It wasn't too long ago that the Atlantic Division was inaffectionately dubbed the Titanic, a collection of sad-sack teams that couldn't out of their own ways. The Boston Celtics changed that, and it looks like another franchise will finally join them in superlative excellence.
And no, sorry. I'm not talking about the Toronto Raptors.
NBA Festivus: Pacific
FEATS OF STRENGTH
The New York Knicks had perhaps the most stunning offseason, excepting that whole Chris Paul saga. Coming in, everyone seemed convinced that the Knicks would replay 2009 and preserve future cap space at all costs to make a run at CP3 in July. Instead, the Knicks moved quickly to clear the cap space needed to grab Tyson Chandler, one of the top three defensive centers in the NBA (behind Dwight Howard and on par with Andrew Bogut). With Chandler, the Knicks filled the team's biggest hole: interior defense.
Of course, the way the Knicks opened up that cap space is something out of a Benny Hill flick. Back in June, when Donnie Walsh was still the team's president, the Knicks elected to keep Chauncey Billups on the roster. The team could have waived Billups and been on the hook for just $3.7 million of his salary, but he was by far the team's best guard and better than any PG slated to be a 2011 free agent. (Added bonus: his salary would fully expire in 2012.) But needing the cap space to sign Chandler, the Knicks had to waive Billups under the amnesty provision. If he'd be waived in June, the Knicks would have paid him $3.7 million to go away. Instead, he was waived in December, and the Knicks paid him $11 million to go away. (The L.A. Clippers picked up $2 million of his salary.) So the Knicks set more than $7 million on fire due to not really having a clear plan. Fiscal insanity reigns.
The Boston Celtics, New York's chief rival for top of the division honors, have actually expressed relative fiscal sanity in the offseason. But the team has tripped into it. The C's had worked out a deal to land David West, but stunningly the NBA-owned New Orleans Hornets didn't want Jermaine O'Neal back. (No!) A few days later, when West went elsewhere, the Celtics tossed a one-year, $9 million deal at Jeff Green. But heart surgery for Uncle Jeff left the deal voided. That means that Boston's big offseason move ended up being ... uh ... err ... yikes.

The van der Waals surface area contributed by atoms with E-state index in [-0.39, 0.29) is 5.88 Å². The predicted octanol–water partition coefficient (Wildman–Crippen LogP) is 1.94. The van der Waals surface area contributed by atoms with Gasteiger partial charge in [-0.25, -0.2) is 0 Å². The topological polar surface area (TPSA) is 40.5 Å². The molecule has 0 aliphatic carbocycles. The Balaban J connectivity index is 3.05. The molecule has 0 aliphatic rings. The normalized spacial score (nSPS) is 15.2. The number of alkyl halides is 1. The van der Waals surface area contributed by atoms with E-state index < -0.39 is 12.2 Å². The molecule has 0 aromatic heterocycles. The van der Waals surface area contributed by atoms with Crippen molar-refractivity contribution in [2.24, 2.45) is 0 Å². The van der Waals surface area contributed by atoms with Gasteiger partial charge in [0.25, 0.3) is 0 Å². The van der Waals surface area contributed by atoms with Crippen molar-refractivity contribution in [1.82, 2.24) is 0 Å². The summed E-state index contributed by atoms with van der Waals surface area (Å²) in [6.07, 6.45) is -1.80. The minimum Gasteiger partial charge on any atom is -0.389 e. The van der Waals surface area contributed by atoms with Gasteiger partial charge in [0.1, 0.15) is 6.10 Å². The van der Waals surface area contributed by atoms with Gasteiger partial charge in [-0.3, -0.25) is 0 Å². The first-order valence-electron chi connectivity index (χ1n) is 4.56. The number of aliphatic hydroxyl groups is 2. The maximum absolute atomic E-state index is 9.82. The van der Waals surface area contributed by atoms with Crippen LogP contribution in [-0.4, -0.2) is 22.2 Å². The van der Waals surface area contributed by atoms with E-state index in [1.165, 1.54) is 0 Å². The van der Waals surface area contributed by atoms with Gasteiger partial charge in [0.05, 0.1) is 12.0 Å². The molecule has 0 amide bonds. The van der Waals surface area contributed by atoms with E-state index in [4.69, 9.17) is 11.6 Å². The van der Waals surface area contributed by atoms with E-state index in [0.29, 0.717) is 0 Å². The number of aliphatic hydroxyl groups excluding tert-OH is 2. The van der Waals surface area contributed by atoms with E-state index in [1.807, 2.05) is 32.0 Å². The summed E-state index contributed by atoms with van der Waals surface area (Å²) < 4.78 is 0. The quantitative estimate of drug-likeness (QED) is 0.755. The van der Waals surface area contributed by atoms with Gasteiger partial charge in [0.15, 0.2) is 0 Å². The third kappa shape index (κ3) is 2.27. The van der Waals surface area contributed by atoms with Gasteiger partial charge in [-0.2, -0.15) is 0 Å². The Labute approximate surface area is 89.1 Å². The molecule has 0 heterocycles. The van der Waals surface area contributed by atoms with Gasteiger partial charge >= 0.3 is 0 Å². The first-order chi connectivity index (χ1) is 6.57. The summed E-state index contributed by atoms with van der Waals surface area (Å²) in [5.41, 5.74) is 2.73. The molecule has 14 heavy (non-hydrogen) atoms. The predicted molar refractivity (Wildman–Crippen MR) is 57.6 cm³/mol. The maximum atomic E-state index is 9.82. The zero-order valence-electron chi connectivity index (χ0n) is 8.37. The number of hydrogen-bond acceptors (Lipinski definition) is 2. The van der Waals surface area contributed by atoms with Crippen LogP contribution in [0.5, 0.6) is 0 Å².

The New Jersey Nets were supposed to have a crazy offseason, with the Dwight Howard chase front and center. Because the Howard deal has been such a priority, and because Otis Smith's mind has changed with the weather, and because, frankly, the Nets' offer isn't great, New Jersey has actually done pretty close to nothing in the offseason. Oh wait, I'm sorry: the Nets jacked Shawne Williams for the Knicks to replace the waived Travis Outlaw. Sorry, but I miss "acquire Shawne Williams" when I last looked over the "Blueprint for Greatness." The Nets will probably add two of the top remaining free agents (Kris Humphries and Andrei Kirilenko), hopefully by February. (I wish that were a joke.)
The Philadelphia 76ers kept the status quo, and are banking on internal growth. Philly ended up keeping Thaddeus Young on a fair deal, and took a one-year flyer on starting center Spencer Hawes. The wing logjam that has Evan Turner deep on the bench remains unresolved, but it's a nice problem to have, and between Young and Turner, the Sixers could have one of the better young scoring benches in the league. The frontcourt is a problem until and unless Hawes develops, but Elton Brand was solid last season and Nikola Vucevic could be one of the more productive rookie big men.